Schnee (schnee) wrote,

Shy gypsy, slyly spryly tryst by my crypt

A few days ago, I came across the word "mystifyingly", and couldn't help but notice how unusual its vowels were: a total of five, alternating between "y" and "i", with no others present.

I wondered if there were any others with the same vowel pattern (as I'd like to call it), so when I remembered again tonight, I grabbed a wordlist[1], slapped together a quick Perl script and checked[2]. The result? Nope, "mystifyingly" is the only one.


use strict;
use warnings;
use feature qw/say/;

my %freq = ();

while(<>) {
    (my $vowels = $_) =~ s/[^aeiouy]//g;
    push @{ $freq{$vowels}->{'words'} }, $_;

say join ", ", @{ $freq{'yiyiy'}->{'words'} };

But of course the fun doesn't stop there. Want to know the least/most common vowel patterns?

my $min_length = 1;
foreach (sort { $freq{$a}->{'count'} <=> $freq{$b}->{'count'} } grep { length($_) >= $min_length} keys %freq) {
    say "$_: ", $freq{$_}->{'count'};

It turns out that the most common vowel pattern is "ae" (3313 hits), followed by "ie" (2710), "oe" (2044) and "ue" (1714). Interestingly, "ai" is ever so slightly more common than "ee" (1608 vs. 1602); the most common three-vowel pattern is "aie" (1572), while the most common four-vowel pattern is "eaie" (477). For five, it's "eiaio" (80), and after that you get "eaiaio" (45), "eaiiaio" (12), "eeoeeaoa" (4)", "aiiiuioai" (3), "ioiiauiaio" (2), and finally "aiieaieaiai" and "oueeouioaie" (1 each).

Do you want to guess what those last two words are? One is (comparatively) easy to guess, the other's more difficult.

Gave it some thought? Cool! The easy one is "antidisestablishmentarianism", of course, an old pal as far as quirky words are concerned. The other one turns out to be "counterrevolutionaries" — that's a new one!

There's many other unique vowel patterns, of course, not just "yiyiy" or "oueeouioaie". What's the shortest one? We'll find out:

foreach (sort { length($b) <=> length($a) } grep { $freq{$_}->{'count'} == 1 } keys %freq) {
    say "$_: ", join ", ", @{ $freq{$_}->{'words'} };

Turns out that there's three patterns of three vowels that are only found in one word each: "uyu", "eyy" and "yyy". Additionally, there's a false hit ("yuo") where the "y" represents a consonant sound. Want to guess what these are? Here are the answers: "yuo" (the false hit) is "yukon"; "uyu" is "subphylum", "eyy" is "greyly", and "yyy" is "syzygy". Whew, that last one was tough!

Interestingly, the latter two are also the two shortest English words (in this wordlist!) having a unique vowel pattern.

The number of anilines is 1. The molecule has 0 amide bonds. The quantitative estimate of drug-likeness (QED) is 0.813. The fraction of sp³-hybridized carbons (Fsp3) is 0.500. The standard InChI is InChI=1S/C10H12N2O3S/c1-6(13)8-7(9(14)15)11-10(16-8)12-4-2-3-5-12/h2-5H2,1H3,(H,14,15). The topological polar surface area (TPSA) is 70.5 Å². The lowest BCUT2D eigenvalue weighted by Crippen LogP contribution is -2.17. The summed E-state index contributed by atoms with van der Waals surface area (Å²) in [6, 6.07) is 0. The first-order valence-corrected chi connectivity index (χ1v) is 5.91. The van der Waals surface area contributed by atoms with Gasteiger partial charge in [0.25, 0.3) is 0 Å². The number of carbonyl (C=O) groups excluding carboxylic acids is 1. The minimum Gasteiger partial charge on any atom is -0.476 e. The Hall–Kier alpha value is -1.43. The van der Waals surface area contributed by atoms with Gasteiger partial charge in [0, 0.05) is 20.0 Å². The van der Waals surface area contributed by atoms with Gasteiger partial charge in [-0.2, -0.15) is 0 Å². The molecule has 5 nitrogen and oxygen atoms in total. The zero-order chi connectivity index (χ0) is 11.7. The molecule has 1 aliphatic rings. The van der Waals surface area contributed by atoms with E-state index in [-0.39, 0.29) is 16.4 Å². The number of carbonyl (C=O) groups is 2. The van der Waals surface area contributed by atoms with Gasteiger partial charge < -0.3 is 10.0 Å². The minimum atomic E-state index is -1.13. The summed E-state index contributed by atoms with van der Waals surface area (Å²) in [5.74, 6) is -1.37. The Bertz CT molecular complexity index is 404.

And "yyy" is curious in another way as well, since it only contains one distinct vowel. Let's generate all patterns of that sort and see how many words matching each there are:

foreach my $num (1..5) {
    foreach (grep { $_ =~ m/^(?:a{$num}|e{$num}|i{$num}|o{$num}|u{$num}|y{$num})$/ } keys %freq) {
        say "$_: ", $freq{$_}->{'count'};
        say "$_: ", join ", ", @{ $freq{$_}->{'words'} } if $freq{$_}->{'count'} < 15;

This reveals that, among other things, there are 12 words on this list with a "yy" vowel pattern, and 11 with a "uuu" pattern; what's more, there are two with a "uuuu" pattern, one "aaaaa", nine "eeeee", and, amazingly, one "iiiii". Want to play the guessing game again?

Here's the solutions: "dryly", "flyby", "flybys", "gypsy", "pygmy", "shyly", "slyly", "spryly", "stymy", "sylphy", "thymy", "wryly"; "cumulus", "jujutsu", "jujutsus", "succubus", "susurrus", "tumultus", "tumulus", "untrustful", "untruthful", "usufruct", "usufructs"; "muumuu", "muumuus"; "abracadabra", "beekeeper", "beekeepers", "defenselessness", "effervescence", "enfeeblement", "enfeeblements", "freewheelers", "reemergence", "representee"; "libidinizing".

Isn't that fascinating?

Finally, it turns out that there are two English words (again, on this list!) that have all the vowels in order, each precisely once ("aeiouy"). One of these two words is guessable; the other — well, I'd not bet on it, but if you want to try anyway, be my guest. Or just check the solutions: "facetiously", and "abstemiously".

Alas, there are no word that have all the vowels backwards ("yuoiea"), though there is one word with a "uoiea" pattern: all the vowels backwards, each precisely once, except for "y". Want to guess again? It's "subcontinental". If you have any other ideas for interesting patterns to look for, let me know.

Thank you, and good night!

  1. Note that this is a file with DOS line endings, so you should probably run it through dos2unix(1) or so first. Note also that the word "gland" appears to have an extra trailing carriage return. And note finally that the list is, of course, incomplete: to give just two example, the words "freewheeler" and "coriolis" are missing (even though the former's plural is on the list).
  2. Take the script's output with a grain of salt, of course: it treats "y" as a vowel unconditionally, which is not always the correct approach.
Tags: english, interesting stuff, linguistics, perl, programming
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